INDIANAPOLIS — A dynamic mural of Marshall "Major" Taylor, an internationally recognized cyclist and racial justice advocate, will be painted on a building in downtown Indianapolis.
Major Taylor was announced as the first honoree for the City of Indianapolis’ “Bicentennial Legends” series in September. He joins the larger-than-life murals of Hoosier icons such as Reggie Miller, Kurt Vonnegut, Mari Evans and Eva Kor that both travelers and residents have come to love about downtown Indy's cityscape.
The five-story mural will be painted on the east-facing exterior of the Barnes & Thornburg LLP building, located at 11 S. Meridian St., by artist Shawn Michael Warren. He, along with the assistance of local painter Boxx the Artist, will begin working on the mural later this spring.
The Bicentennial Murals to be painted across downtown, according to the Arts Council of Indianapolis, will depict people who embody history, civic pride, innovation, and legacy. And Major Taylor, an icon to people across the world, depicts just that for his hometown of Indianapolis.
In 1899, Major Taylor became the first African American world champion in professional cycling. He set numerous world records as the U.S. sprint champion in 1899 and 1900, and became a role model for other athletes facing racial discrimination.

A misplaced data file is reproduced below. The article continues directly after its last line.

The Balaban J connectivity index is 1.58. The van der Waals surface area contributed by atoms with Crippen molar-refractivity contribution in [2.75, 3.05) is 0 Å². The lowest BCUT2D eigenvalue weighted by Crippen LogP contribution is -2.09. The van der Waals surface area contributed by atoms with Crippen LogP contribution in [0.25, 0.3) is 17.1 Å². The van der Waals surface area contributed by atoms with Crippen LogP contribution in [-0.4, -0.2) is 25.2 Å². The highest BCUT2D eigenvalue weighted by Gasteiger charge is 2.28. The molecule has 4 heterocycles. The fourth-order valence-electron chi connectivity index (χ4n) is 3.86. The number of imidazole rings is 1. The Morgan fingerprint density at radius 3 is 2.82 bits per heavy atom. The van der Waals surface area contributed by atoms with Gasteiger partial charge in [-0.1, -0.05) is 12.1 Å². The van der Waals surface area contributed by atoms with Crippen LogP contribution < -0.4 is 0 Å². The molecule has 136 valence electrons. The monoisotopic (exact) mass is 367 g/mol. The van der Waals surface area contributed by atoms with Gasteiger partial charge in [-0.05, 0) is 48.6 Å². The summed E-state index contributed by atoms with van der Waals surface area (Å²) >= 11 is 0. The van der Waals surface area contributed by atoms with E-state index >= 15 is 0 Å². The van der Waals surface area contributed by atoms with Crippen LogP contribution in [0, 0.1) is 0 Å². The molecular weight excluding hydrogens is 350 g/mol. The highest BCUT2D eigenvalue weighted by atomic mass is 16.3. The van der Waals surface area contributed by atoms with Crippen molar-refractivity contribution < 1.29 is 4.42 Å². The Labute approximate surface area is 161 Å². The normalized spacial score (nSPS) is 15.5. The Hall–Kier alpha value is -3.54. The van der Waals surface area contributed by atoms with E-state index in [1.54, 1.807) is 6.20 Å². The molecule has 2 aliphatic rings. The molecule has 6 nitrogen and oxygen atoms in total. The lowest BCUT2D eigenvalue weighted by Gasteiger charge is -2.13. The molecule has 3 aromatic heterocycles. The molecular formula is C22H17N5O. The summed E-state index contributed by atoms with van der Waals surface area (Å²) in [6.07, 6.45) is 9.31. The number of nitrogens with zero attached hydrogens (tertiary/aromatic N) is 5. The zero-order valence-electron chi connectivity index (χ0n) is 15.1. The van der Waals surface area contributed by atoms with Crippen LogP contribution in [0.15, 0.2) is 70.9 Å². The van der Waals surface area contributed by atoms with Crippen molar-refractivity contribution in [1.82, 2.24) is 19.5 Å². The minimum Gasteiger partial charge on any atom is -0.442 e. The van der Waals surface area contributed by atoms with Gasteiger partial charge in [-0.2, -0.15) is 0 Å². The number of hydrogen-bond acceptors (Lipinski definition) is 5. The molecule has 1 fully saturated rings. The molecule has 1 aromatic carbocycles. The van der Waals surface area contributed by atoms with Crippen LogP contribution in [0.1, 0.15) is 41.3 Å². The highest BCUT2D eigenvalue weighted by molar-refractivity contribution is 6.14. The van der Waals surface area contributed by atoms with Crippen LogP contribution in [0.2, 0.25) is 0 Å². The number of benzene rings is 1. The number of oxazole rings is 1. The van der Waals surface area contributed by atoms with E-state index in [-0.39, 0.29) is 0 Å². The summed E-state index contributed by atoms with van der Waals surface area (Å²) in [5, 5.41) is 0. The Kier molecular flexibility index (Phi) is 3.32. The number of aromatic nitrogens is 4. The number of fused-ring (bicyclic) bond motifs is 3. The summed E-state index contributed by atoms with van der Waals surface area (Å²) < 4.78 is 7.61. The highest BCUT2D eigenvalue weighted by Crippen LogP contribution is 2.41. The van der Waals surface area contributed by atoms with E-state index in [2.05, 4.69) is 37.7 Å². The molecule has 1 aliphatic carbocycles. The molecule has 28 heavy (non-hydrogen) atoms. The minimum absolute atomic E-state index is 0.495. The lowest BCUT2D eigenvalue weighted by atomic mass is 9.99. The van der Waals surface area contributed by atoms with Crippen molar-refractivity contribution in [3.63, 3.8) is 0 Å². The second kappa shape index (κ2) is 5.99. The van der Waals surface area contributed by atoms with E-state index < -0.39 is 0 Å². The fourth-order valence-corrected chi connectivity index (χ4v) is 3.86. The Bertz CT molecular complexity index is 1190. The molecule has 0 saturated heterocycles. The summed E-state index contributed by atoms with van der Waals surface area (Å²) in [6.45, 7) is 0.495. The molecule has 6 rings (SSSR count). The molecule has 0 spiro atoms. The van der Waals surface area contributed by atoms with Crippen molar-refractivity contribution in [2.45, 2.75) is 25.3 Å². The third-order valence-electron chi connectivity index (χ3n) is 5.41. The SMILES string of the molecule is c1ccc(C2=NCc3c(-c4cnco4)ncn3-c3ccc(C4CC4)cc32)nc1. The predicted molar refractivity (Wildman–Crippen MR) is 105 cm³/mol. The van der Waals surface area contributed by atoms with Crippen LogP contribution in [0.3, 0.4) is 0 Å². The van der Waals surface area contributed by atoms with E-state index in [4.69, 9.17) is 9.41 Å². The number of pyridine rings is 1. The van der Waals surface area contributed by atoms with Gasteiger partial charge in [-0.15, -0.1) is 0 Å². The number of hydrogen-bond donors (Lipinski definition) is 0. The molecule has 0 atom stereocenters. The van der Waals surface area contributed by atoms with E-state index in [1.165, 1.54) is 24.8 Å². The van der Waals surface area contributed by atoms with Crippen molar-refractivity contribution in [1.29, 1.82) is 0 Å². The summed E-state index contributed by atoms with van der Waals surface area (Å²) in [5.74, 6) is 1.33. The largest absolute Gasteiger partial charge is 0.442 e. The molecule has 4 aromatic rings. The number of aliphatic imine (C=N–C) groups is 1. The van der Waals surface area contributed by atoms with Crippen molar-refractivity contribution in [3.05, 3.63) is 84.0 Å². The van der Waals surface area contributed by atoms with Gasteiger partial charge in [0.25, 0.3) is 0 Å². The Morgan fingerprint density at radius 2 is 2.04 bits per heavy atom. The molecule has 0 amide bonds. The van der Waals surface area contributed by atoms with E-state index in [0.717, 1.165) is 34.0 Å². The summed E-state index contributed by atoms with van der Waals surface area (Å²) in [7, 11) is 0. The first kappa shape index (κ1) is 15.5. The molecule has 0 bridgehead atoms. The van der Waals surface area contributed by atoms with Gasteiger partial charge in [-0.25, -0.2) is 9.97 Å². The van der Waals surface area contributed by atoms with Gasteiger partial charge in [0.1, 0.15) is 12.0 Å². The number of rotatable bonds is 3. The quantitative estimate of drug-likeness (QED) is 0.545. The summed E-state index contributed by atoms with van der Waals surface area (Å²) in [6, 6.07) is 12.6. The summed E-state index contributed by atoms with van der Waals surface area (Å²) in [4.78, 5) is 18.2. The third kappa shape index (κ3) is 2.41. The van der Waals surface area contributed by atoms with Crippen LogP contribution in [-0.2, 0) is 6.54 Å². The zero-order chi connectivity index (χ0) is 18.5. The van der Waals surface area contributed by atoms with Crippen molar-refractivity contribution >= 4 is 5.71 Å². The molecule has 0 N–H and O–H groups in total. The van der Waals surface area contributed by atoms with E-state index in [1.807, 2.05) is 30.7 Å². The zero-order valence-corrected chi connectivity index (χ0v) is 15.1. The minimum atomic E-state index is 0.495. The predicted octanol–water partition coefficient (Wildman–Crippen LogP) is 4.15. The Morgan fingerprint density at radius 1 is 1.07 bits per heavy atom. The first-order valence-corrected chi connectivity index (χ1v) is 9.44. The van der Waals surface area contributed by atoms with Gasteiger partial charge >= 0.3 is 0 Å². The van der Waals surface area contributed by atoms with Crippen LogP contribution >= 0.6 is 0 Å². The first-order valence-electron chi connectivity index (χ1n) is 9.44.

“It’s important to create some form of a narrative that not only depicts Major Taylor as a world-champion cyclist, but as a stoic, unwavering individual who faced the ugliest forms of racism,” the mural's artist and creator, Shawn Michael Warren, stated in a release to WRTV.
Warren, a Chicago-based artist, was one of 54 artists from 21 states to submit concepts for Major Taylor's mural.
The Arts Council stated Warren as the right artist for the work due to his portrait montage that "captures Taylor in three stages of his career—as a youth, as an adult at his competitive peak, and upon his return to racing after a two-year hiatus."
“I wanted those who view the mural to understand the difficult task Major Taylor took on to represent and win in a sport for a country that viewed him as an inferior person," Warren said. "The three portraits display Taylor as hopeful, courageous, and determined. His humanity is just as significant as his accomplishments as an athlete.”
The funding for the mural has come from the hands of several people and organizations, including the Bicentennial Commission, Barnes & Thornburg LLP, Glick Philanthropies, and others. A GoFundMe promoted through the Major Taylor Coalition also raised $10,000 in public donations and received a $20,000 donation by a Chicago-based global maker of bicycle components, SRAM LLC.
“The community support for the project has been tremendous,” Anthony Bridgeman, a member of the Major Taylor Coalition, said. “We’re thrilled to be able to honor Major Taylor in such a high-profile way in his hometown.”
The Major Taylor mural is slated to be finished later this summer.
More murals in the Bicentennial Legends series are set to be installed through 2023 with the help of public nominations. If you have an idea for a future mural in this series, click here.